British MP apologizes for ‘bloody Jew’ comment

Patrick Mercer, who was filmed referring to IDF soldier as "bloody Jew," says he'll write apology to UK Chief Rabbi Sacks.

June 12, 2013 22:13
1 minute read.
British Conservative MP Patrick Mercer

British MP Patrick Mercer 370. (photo credit: REUTERS)

LONDON – The member of Parliament who was secretly filmed referring to an Israeli soldier as a “bloody Jew” has apologized, saying he would be writing to British Chief Rabbi Jonathan Sacks to express his remorse.

Patrick Mercer, a former shadow minister and MP for Newark, in Nottinghamshire, made the remarks to an undercover reporter who had filmed the MP allegedly accepting payment to lobby for a cause.

During the filming, which was screened on the BBC’s flagship Panorama program last week, Mercer shared a story about a recent visit to Israel in which he visited an intelligence establishment.

Mercer, who resigned from the Conservative party following the lobbying allegations, described how he was questioned on entering the establishment by a female soldier who asked him who he was.

He told the reporter that he answered: “Who the **** are you?” On being told she was a soldier, Mercer said: “You don’t look like a soldier to me. You look like a bloody Jew.”

Mercer’s comments were widely condemned.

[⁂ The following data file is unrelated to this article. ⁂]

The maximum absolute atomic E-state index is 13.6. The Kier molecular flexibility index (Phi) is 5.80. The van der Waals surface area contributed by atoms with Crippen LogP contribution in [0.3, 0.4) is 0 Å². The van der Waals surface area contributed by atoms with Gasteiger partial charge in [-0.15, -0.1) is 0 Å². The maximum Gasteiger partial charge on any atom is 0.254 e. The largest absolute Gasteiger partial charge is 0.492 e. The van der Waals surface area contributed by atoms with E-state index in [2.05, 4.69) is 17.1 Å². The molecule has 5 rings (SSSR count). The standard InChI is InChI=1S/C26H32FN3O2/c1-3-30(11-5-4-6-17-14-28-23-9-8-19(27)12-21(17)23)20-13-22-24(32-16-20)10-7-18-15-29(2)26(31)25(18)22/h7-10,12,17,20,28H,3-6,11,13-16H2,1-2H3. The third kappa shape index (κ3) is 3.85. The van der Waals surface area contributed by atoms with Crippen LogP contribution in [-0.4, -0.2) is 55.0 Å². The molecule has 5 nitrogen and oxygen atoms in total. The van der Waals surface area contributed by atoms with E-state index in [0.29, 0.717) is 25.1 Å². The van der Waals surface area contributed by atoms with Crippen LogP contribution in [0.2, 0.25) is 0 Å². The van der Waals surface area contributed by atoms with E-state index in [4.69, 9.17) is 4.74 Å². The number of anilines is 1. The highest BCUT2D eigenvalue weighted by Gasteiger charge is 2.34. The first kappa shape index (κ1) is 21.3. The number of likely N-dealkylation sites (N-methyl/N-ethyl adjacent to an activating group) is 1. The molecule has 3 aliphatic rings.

The Board of Deputies of British Jews said his comments “displayed a prejudice which is totally out of place for anyone to make in this country, let alone a member of Parliament.”

Nathalie Tamam, deputy director of Conservative Friends of Israel, said: “Patrick Mercer, who has had a long and notable career of public service, will know that he was completely out of order. His alleged comments were misguided, prejudiced and deeply offensive to both women and Jewish people.”

Originally Mercer said he had been misheard, but the former shadow homeland security minister issued an “unreserved apology” on Tuesday evening.

“I’d like to apologize unreservedly for any offense I’ve caused to all my friends in the Jewish community,” he told the Jewish News weekly newspaper.

The MP, who now sits as an independent in Parliament, said he had a “terrific connection with the Jewish community” over the years and told the newspaper that he had been contacted by Jewish friends “who have been extremely supportive” following the exposé.

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